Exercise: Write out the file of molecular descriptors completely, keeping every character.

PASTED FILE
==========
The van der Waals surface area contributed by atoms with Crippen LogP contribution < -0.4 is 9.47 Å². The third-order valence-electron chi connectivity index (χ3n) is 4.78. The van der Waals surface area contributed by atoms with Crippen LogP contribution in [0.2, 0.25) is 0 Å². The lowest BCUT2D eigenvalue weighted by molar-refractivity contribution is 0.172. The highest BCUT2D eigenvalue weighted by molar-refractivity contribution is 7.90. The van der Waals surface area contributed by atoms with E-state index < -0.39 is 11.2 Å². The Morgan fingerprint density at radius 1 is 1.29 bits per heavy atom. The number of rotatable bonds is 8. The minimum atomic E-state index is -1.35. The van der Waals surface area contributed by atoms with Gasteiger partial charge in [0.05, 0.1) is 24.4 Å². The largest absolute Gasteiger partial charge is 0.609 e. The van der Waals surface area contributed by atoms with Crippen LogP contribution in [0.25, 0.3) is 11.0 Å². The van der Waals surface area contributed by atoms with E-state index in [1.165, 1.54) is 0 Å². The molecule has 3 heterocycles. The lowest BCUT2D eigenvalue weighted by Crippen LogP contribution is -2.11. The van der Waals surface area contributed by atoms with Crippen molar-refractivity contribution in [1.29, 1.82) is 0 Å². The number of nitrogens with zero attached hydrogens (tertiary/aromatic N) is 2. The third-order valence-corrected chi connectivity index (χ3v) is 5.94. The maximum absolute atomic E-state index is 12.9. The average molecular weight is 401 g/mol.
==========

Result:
The van der Waals surface area contributed by atoms with Crippen LogP contribution < -0.4 is 9.47 Å². The third-order valence-electron chi connectivity index (χ3n) is 4.78. The van der Waals surface area contributed by atoms with Crippen LogP contribution in [0.2, 0.25) is 0 Å². The lowest BCUT2D eigenvalue weighted by molar-refractivity contribution is 0.172. The highest BCUT2D eigenvalue weighted by molar-refractivity contribution is 7.90. The van der Waals surface area contributed by atoms with E-state index < -0.39 is 11.2 Å². The Morgan fingerprint density at radius 1 is 1.29 bits per heavy atom. The number of rotatable bonds is 8. The minimum atomic E-state index is -1.35. The van der Waals surface area contributed by atoms with Gasteiger partial charge in [0.05, 0.1) is 24.4 Å². The largest absolute Gasteiger partial charge is 0.609 e. The van der Waals surface area contributed by atoms with Crippen LogP contribution in [0.25, 0.3) is 11.0 Å². The van der Waals surface area contributed by atoms with E-state index in [1.165, 1.54) is 0 Å². The molecule has 3 heterocycles. The lowest BCUT2D eigenvalue weighted by Crippen LogP contribution is -2.11. The van der Waals surface area contributed by atoms with Crippen molar-refractivity contribution in [1.29, 1.82) is 0 Å². The number of nitrogens with zero attached hydrogens (tertiary/aromatic N) is 2. The third-order valence-corrected chi connectivity index (χ3v) is 5.94. The maximum absolute atomic E-state index is 12.9. The average molecular weight is 401 g/mol.